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RetroCON 2021

by Sir Slice


Web Site

(based on 6 ratings)
5 reviews

About the Story

It's finally here, the convention you've been waiting for in Las Vegas, RetroCon 2021! Spend your time replaying some old retro games and do a little gambling while in town!

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Game Details


58th place - 27th Annual Interactive Fiction Competition (2021)


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Number of Reviews: 5
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Most Helpful Member Reviews

4 of 4 people found the following review helpful:
Several small, simple and very retro games in one, November 28, 2021
by Andrew Schultz (Chicago)
Related reviews: IFComp 2021

I snickered at the thought of a slice-of-life game from someone named Sir Slice. There are a few other laughs sprinkled throughout this Twine effort where you attend a retro convention that features various slot machines and retro games. Despite this being a convention, there aren't people to talk to but just games to play. There's a variety of gambling–-the usual suspects-–but also a small parser adventure (pretty impressive, given this is Twine) and a football simulation and a card game called Double Dead Zed. You can leave at any time.

I really lean towards the gaming aspect of text adventures, but given that I was at a convention, I was expecting to interact with people, discuss cool retro stuff uncovered in the past year, and so forth. It seems there were opportunities, e.g. after winning the card game, you could find someone else who was pretty good at it or could show you other interesting retro stuff. That said, RetroCon shows a lot of neat basic tricks of stuff you can do with Twine. Maybe the lack of story encouraged me to poke around in the source, and I found how the parser game got written to be particularly interesting. However, this makes RetroCon 2021 a bad fit for IFComp, because even if it doesn't hit the classic puzzles everyone may be a bit tired of, none of the games really matter or tie you into something deeper. That said, the card game helped prepare me for some other comp entries that are a lot longer and also had card games.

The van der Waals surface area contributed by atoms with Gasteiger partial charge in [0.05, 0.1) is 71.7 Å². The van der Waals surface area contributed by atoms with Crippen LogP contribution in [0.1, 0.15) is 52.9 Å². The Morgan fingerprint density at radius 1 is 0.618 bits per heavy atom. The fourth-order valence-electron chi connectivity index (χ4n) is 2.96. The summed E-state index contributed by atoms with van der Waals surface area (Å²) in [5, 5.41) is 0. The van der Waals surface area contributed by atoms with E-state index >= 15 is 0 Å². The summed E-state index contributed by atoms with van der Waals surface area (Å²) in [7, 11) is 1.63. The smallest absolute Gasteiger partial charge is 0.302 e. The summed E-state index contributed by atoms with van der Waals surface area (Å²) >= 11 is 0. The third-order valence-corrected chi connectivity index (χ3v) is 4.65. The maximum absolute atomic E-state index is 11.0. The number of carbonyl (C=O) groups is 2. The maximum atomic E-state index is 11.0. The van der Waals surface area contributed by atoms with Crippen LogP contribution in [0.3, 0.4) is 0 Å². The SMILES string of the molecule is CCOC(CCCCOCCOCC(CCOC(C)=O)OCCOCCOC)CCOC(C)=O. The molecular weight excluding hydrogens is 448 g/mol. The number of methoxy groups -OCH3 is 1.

The gambling stuff is fairly standard: Keno, slots, video poker, horse races, and so forth. The horse race reminded me of an Apple game that randomly raced horses and impressed me so much as a kid. It has a $5 cap on betting (you start with $100,) as if to note that gambling too much at once is a bad idea. With all my poking at the source, I forgot to try what happened if you went broke, so that is maybe something to revisit. As for Keno--I remember being overwhelmed by the flashing text and lights of a pirated Apple game of Keno when I was a kid. I never figured out what to do. I figured it must be terribly complicated. I felt ripped off when I learned the utter lack of strategy and also that I was able to calculate easily what a losing proposition it was. So that brought back memories of a sort.

Dozen Dead Zed is a simple card game. You must kill exactly 12 of your computer opponent's players. Cards you draw may kill 1, 2 or 3, and you can also draw a weapon card. There are other special cards like injure, first aid, jam (opponent's gun) and so forth. You can't actually use a 3-kill card unless you have a shotgun, and you can't use a 2-kill if you have a knife, and so forth. Injured players can discard all five of their cards and start over. It took me a bit to figure what to do, but the strategy seemed nontrivial, though sometimes you were just out of luck with bad cards.